Merchants Bank Chief Not Worried About Bad Loans
(St. Petersburg) – Facing a slowing Chinese economy and rising risk of bad loans, the president and CEO of China Merchants Bank says the higher non-performing loan (NPL) ratio doesn't concern him, and banks should pursue a balance between risk and return.
"When the economy slows, risk with banks will surely rise. It's not a big deal," Ma Weihua said on June 22 on the sidelines of an economic conference in Russia. "We are not endlessly pursuing the reduction of the NPL ratio."
NPLs among commercial banks are likely to reach as much as 5 percent this year, the ratings company Standard & Poor's Financial Services said in a report published in April, warning of a sharp rise of credit risk. By late 2011, the NPL ratio for the entire banking industry in China stood at less than 1 percent.
Merchants Bank, the country's sixth-largest lender by assets, had an NPL ratio of 0.56 percent in first quarter of 2012, the same as its annual NPL rate in 2011.
Ma welcomed the central bank's move to liberalize the interest rate spread in June, a move that allows banks to set deposit rates as high as 110 percent of the benchmark rate and to lend for as little as 80 percent of the official rate.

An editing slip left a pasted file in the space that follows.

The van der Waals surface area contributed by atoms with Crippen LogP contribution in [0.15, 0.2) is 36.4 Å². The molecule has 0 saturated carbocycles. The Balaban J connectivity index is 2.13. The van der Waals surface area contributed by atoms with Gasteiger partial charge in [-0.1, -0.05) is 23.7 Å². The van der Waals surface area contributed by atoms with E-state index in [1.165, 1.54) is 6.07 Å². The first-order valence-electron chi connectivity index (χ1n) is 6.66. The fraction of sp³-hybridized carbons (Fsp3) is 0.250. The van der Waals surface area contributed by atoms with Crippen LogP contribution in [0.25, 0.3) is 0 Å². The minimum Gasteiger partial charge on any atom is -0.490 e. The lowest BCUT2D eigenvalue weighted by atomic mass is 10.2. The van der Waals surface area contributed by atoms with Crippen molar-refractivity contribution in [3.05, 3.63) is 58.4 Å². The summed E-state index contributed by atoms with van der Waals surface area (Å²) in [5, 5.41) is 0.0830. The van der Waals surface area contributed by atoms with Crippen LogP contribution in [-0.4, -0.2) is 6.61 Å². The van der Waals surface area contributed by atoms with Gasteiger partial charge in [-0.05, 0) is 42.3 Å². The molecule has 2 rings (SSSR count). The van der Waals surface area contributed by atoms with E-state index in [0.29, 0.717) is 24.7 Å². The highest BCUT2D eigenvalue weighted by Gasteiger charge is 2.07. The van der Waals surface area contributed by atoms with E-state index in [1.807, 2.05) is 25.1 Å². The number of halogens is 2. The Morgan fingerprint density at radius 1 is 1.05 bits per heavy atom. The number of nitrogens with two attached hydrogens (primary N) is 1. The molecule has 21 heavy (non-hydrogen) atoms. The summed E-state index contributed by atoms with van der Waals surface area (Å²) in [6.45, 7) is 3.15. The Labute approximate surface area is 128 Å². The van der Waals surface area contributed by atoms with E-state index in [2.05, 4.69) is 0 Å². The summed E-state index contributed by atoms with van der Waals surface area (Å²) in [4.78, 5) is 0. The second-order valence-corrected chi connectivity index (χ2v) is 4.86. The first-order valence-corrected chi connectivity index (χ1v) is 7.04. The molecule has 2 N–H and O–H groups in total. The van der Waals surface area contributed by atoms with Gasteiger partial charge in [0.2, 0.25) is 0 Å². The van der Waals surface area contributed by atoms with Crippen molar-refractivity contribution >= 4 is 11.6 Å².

"The process started gradually last year, but a full liberalization might take eight to ten years," Ma said.
Ma listed lending to small and medium-sized enterprises (SMEs) and expansion in non-interest income as key growth points for his bank, despite higher risk involved in lending to SMEs.
"When the interest spread was lowered, to maintain the same interest margin we started to increase lending to SMEs and micro companies in 2009, using higher asset prices to boost the interest rate," Ma said.
Merchants Bank, which is listed in both Shanghai and Hong Kong, has been active in international expansion. It opened a branch in New York in 2007, the first by a Chinese lender in the United States in 15 years. In 2009 and 2010, Merchants Bank bought shares of Wing Lung Bank in Hong Kong in two batches.
"Using same amount of capital, there is no place that can beat the return of the China market," Ma said. "These moves were not solely driven by profit, but to improve our global management capability. Currently, international services provided by Chinese banks cannot meet the demand from Chinese companies expanding overseas."
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